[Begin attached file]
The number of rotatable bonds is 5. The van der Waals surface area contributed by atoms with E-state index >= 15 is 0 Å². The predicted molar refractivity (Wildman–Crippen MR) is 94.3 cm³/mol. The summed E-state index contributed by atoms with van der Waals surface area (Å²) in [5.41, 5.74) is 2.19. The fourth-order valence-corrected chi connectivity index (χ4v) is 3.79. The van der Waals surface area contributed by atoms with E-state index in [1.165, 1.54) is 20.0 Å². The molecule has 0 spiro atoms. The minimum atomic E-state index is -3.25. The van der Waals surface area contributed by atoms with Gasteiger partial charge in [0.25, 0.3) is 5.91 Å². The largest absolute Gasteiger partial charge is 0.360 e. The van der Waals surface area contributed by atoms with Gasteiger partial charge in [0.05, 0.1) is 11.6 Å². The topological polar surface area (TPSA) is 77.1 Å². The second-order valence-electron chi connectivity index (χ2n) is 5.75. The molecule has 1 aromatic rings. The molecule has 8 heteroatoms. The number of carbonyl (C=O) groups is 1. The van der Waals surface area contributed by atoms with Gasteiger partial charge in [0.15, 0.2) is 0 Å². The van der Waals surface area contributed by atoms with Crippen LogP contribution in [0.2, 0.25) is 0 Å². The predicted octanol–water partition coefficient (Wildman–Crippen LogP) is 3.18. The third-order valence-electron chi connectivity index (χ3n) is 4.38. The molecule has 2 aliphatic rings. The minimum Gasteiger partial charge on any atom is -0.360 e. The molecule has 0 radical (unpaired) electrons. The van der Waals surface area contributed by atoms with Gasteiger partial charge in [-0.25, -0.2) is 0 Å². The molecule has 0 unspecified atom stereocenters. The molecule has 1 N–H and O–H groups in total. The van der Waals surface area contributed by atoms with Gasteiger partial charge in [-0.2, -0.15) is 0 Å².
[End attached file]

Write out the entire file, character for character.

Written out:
The number of rotatable bonds is 5. The van der Waals surface area contributed by atoms with E-state index >= 15 is 0 Å². The predicted molar refractivity (Wildman–Crippen MR) is 94.3 cm³/mol. The summed E-state index contributed by atoms with van der Waals surface area (Å²) in [5.41, 5.74) is 2.19. The fourth-order valence-corrected chi connectivity index (χ4v) is 3.79. The van der Waals surface area contributed by atoms with E-state index in [1.165, 1.54) is 20.0 Å². The molecule has 0 spiro atoms. The minimum atomic E-state index is -3.25. The van der Waals surface area contributed by atoms with Gasteiger partial charge in [0.25, 0.3) is 5.91 Å². The largest absolute Gasteiger partial charge is 0.360 e. The van der Waals surface area contributed by atoms with Gasteiger partial charge in [0.05, 0.1) is 11.6 Å². The topological polar surface area (TPSA) is 77.1 Å². The second-order valence-electron chi connectivity index (χ2n) is 5.75. The molecule has 1 aromatic rings. The molecule has 8 heteroatoms. The number of carbonyl (C=O) groups is 1. The van der Waals surface area contributed by atoms with Gasteiger partial charge in [0.15, 0.2) is 0 Å². The van der Waals surface area contributed by atoms with Crippen LogP contribution in [0.2, 0.25) is 0 Å². The predicted octanol–water partition coefficient (Wildman–Crippen LogP) is 3.18. The third-order valence-electron chi connectivity index (χ3n) is 4.38. The molecule has 2 aliphatic rings. The minimum Gasteiger partial charge on any atom is -0.360 e. The molecule has 0 radical (unpaired) electrons. The van der Waals surface area contributed by atoms with Gasteiger partial charge in [-0.25, -0.2) is 0 Å². The molecule has 0 unspecified atom stereocenters. The molecule has 1 N–H and O–H groups in total. The van der Waals surface area contributed by atoms with Gasteiger partial charge in [-0.2, -0.15) is 0 Å².